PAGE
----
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Companies ditch plans for rapid spit tests at home

The technology for rapid saliva-based coronavirus tests that could be used at home is not panning out the way some have hoped.

E25Bio and OraSure, two companies trying to develop rapid at-home coronavirus tests, have abandoned efforts to use saliva samples with their products. Instead, their tests, which detect pieces of coronavirus proteins called antigens, will rely for now on shallow nose swabs.

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Public health experts are eagerly watching the companies trying to develop the technology, which they hope will greatly expand the number of people who are tested. Some experts have even said that the rapid antigen tests, which are aimed at delivering a result in a matter of minutes, could perform as well as a vaccine in curbing the spread of the coronavirus and paving a path back to normalcy.

“If I was placing a bet — which I am, because I’m leading an antigen-based testing company — I would say it’s going to be very difficult for antigen-based testing to work on saliva samples,” said Bobby Brooke Herrera, chief executive of E25Bio and one of its founders. He said the notion that the virus sets up shop in the mouth and produces enough antigen there to be detected by today’s technology “is far-fetched.”

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As they continued to tinker with their tests, researchers at both E25Bio and OraSure found saliva’s performance to be more lackluster than anticipated, and were forced to pivot. One problem is that spit differs vastly from one person to another, and can even change over the course of a single day.

Both E25Bio and OraSure now plan to seek authorization from the Food and Drug Administration to sell at-home antigen tests using nose swabs, a technique similar to the one used by the much-talked-about Abbott antigen test that takes about 15 minutes.

The E25Bio test would require people to swab their nose, stir the sample into a chemical soup, apply the mixture to a paper strip and wait up to half an hour for bands to appear. E25Bio’s test picks up on about 80 percent of the infections that ultrasensitive laboratory tests detect — the F.D.A.'s bare minimum for a regulatory greenlight. OraSure declined to give any details about its test’s methodology or accuracy.

Saliva does seem to be working when used in laboratory tests known as P.C.R., which look for bits of the virus’s genetic material, or RNA, rather than antigens. P.C.R. tests detect minute amounts of coronavirus RNA, making them far more sensitive than antigen tests. Research teams at Rutgers and Yale have been granted emergency authorization for these spit P.C.R. tests.

At the University of Illinois, some 10,000 of the institution’s in-house P.C.R. tests are performed each day on saliva from students, faculty and staff members — roughly 1 percent of the nation’s daily tests.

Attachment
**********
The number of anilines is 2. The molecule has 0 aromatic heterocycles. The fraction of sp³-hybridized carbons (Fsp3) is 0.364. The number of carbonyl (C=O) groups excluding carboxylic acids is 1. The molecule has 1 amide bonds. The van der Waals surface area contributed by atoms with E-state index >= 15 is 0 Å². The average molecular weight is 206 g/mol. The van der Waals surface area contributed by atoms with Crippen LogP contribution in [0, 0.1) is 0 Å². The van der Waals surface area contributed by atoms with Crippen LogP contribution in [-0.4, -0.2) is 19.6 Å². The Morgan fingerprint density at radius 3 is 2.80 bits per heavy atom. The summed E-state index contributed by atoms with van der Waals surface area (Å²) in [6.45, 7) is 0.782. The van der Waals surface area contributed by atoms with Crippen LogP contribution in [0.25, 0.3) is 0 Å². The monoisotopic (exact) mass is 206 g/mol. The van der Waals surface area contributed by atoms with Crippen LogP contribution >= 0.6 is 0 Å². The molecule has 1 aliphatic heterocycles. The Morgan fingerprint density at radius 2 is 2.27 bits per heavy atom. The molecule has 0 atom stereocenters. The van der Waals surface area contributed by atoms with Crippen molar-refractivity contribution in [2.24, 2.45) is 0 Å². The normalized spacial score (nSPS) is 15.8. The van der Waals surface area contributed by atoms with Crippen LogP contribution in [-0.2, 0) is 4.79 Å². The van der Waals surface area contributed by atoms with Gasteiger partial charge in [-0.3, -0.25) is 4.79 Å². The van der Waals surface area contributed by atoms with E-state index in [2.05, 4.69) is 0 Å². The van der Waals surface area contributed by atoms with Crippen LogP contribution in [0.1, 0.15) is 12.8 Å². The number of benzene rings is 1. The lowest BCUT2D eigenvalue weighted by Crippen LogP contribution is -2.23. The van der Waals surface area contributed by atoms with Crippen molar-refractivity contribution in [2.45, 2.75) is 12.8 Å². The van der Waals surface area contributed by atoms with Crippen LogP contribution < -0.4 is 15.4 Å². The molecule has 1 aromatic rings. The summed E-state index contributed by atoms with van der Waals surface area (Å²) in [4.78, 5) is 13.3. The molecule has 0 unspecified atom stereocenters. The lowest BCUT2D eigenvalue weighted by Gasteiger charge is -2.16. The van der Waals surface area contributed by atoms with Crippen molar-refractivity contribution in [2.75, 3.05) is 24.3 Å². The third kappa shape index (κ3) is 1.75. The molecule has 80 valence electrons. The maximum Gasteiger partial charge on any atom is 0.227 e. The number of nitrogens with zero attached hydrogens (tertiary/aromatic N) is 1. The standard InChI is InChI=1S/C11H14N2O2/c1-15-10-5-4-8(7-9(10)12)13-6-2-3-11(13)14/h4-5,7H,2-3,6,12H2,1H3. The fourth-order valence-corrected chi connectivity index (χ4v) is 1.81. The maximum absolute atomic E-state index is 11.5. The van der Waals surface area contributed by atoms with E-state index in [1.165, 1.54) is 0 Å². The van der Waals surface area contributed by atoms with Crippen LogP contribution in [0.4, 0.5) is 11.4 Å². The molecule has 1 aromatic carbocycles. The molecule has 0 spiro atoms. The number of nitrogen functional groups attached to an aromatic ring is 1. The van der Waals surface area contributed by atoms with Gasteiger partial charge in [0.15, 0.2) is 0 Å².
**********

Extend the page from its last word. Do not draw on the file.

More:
Standard P.C.R. tests, however, take hours to run and are subject to shortages of laboratory supplies, such as pipettes and chemicals, often leading to delays in getting results.

Other scientists, like Dr. Zev Williams of Columbia University, are working on variants of rapid saliva tests that, like P.C.R., detect RNA, but don’t require expensive laboratory machines.

His team’s prototype takes just 45 minutes. It uses an array of portable equipment, including two tissue-box-size heaters.

That’s too bulky and expensive for at-home testing. But he said the test could be deployed in places where crowds gather, like schools, offices and travel hubs, granting safe passage to those who test negative while sending the infected back home.

His team has submitted an application for emergency approval from the F.D.A. In the meantime, they’ve partnered with Sorrento Therapeutics, a San Diego-based company, to scale up production.

The Columbia saliva test relies on a technique called LAMP that’s generally faster but a bit less accurate than P.C.R. The spit sample is briefly boiled and mixed into a cocktail of chemicals that then gets incubated at 145 degrees Fahrenheit for half an hour. If the tube’s contents turn from red to yellow, the test is positive.

The latest data shows the Columbia test performs as well as a laboratory deep-nose swab test more than 96 percent of the time, even when using saliva from sick patients who gave messy samples.

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“Even if there was food or blood, we took it,” Dr. Williams said. That wouldn’t fly with most other saliva tests in use, he said, which ban eating, tooth-brushing and even gum chewing in the hour or so before depositing drool.

Another saliva LAMP test is being tested by David O’Connor at the University of Wisconsin-Madison. Their technique bears many similarities to the Columbia test, including a color-based readout, but takes slightly longer and involves a couple of extra steps. Early trials of the test on volunteers in Wisconsin have gone well, Dr. O’Connor said, and one school district in Illinois is using the test to screen about 1,400 students and teachers on a weekly basis.

But saliva LAMP tests face their own hurdles. Saliva tends to clump and stick, and can be a difficult substance to handle and transfer from tube to tube, said Jennifer Dien Bard, director of the clinical microbiology and virology laboratory at Children’s Hospital Los Angeles, where her team is working to roll out saliva-based testing for coronavirus RNA. And although color-based results are simple, interpreting them can get messy if a rainbow of hues comes out the other end.

“To me,” Dr. Dien Bard said, “something like this might still belong in a lab.”

c.2020 The New York Times Company

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